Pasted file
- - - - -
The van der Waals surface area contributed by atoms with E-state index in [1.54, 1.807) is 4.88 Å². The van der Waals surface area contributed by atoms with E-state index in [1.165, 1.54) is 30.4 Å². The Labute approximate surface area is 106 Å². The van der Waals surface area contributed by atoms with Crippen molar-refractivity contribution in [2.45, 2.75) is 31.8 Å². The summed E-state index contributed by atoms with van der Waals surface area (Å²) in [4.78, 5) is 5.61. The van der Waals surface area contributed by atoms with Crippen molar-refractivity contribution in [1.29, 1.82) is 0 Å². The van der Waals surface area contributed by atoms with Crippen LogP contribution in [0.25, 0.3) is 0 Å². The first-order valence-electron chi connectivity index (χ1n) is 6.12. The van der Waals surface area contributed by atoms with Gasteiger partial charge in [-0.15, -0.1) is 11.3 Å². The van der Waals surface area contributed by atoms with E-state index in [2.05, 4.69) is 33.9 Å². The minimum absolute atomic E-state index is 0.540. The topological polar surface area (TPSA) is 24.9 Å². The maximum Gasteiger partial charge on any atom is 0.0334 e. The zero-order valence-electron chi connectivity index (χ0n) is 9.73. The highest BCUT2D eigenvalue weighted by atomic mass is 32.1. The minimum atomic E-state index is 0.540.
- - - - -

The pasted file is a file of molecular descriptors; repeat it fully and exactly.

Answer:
The van der Waals surface area contributed by atoms with E-state index in [1.54, 1.807) is 4.88 Å². The van der Waals surface area contributed by atoms with E-state index in [1.165, 1.54) is 30.4 Å². The Labute approximate surface area is 106 Å². The van der Waals surface area contributed by atoms with Crippen molar-refractivity contribution in [2.45, 2.75) is 31.8 Å². The summed E-state index contributed by atoms with van der Waals surface area (Å²) in [4.78, 5) is 5.61. The van der Waals surface area contributed by atoms with Crippen molar-refractivity contribution in [1.29, 1.82) is 0 Å². The van der Waals surface area contributed by atoms with Crippen LogP contribution in [0.25, 0.3) is 0 Å². The first-order valence-electron chi connectivity index (χ1n) is 6.12. The van der Waals surface area contributed by atoms with Gasteiger partial charge in [-0.15, -0.1) is 11.3 Å². The van der Waals surface area contributed by atoms with E-state index in [2.05, 4.69) is 33.9 Å². The minimum absolute atomic E-state index is 0.540. The topological polar surface area (TPSA) is 24.9 Å². The maximum Gasteiger partial charge on any atom is 0.0334 e. The zero-order valence-electron chi connectivity index (χ0n) is 9.73. The highest BCUT2D eigenvalue weighted by atomic mass is 32.1. The minimum atomic E-state index is 0.540.